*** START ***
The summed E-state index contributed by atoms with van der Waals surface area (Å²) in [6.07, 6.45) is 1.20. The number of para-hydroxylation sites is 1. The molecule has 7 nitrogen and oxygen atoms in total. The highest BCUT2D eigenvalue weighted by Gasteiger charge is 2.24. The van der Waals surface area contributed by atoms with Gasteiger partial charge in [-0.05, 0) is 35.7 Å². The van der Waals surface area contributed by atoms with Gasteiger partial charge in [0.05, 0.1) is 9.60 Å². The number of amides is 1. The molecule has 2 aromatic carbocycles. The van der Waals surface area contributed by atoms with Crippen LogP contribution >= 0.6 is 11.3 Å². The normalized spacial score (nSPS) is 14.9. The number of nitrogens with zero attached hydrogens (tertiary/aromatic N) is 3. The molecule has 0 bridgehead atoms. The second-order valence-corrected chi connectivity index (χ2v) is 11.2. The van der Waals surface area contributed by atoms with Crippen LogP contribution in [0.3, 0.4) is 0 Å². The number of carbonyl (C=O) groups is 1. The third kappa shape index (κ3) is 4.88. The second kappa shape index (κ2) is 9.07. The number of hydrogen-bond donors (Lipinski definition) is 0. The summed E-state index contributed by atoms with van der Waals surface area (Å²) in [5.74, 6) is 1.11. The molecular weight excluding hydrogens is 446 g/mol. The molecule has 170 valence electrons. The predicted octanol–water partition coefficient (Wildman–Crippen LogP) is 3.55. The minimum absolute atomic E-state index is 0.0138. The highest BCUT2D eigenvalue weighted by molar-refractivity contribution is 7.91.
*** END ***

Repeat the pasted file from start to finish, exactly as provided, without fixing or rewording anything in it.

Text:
The summed E-state index contributed by atoms with van der Waals surface area (Å²) in [6.07, 6.45) is 1.20. The number of para-hydroxylation sites is 1. The molecule has 7 nitrogen and oxygen atoms in total. The highest BCUT2D eigenvalue weighted by Gasteiger charge is 2.24. The van der Waals surface area contributed by atoms with Gasteiger partial charge in [-0.05, 0) is 35.7 Å². The van der Waals surface area contributed by atoms with Gasteiger partial charge in [0.05, 0.1) is 9.60 Å². The number of amides is 1. The molecule has 2 aromatic carbocycles. The van der Waals surface area contributed by atoms with Crippen LogP contribution >= 0.6 is 11.3 Å². The normalized spacial score (nSPS) is 14.9. The number of nitrogens with zero attached hydrogens (tertiary/aromatic N) is 3. The molecule has 0 bridgehead atoms. The second-order valence-corrected chi connectivity index (χ2v) is 11.2. The van der Waals surface area contributed by atoms with Crippen LogP contribution in [0.3, 0.4) is 0 Å². The number of carbonyl (C=O) groups is 1. The third kappa shape index (κ3) is 4.88. The second kappa shape index (κ2) is 9.07. The number of hydrogen-bond donors (Lipinski definition) is 0. The summed E-state index contributed by atoms with van der Waals surface area (Å²) in [5.74, 6) is 1.11. The molecular weight excluding hydrogens is 446 g/mol. The molecule has 170 valence electrons. The predicted octanol–water partition coefficient (Wildman–Crippen LogP) is 3.55. The minimum absolute atomic E-state index is 0.0138. The highest BCUT2D eigenvalue weighted by molar-refractivity contribution is 7.91.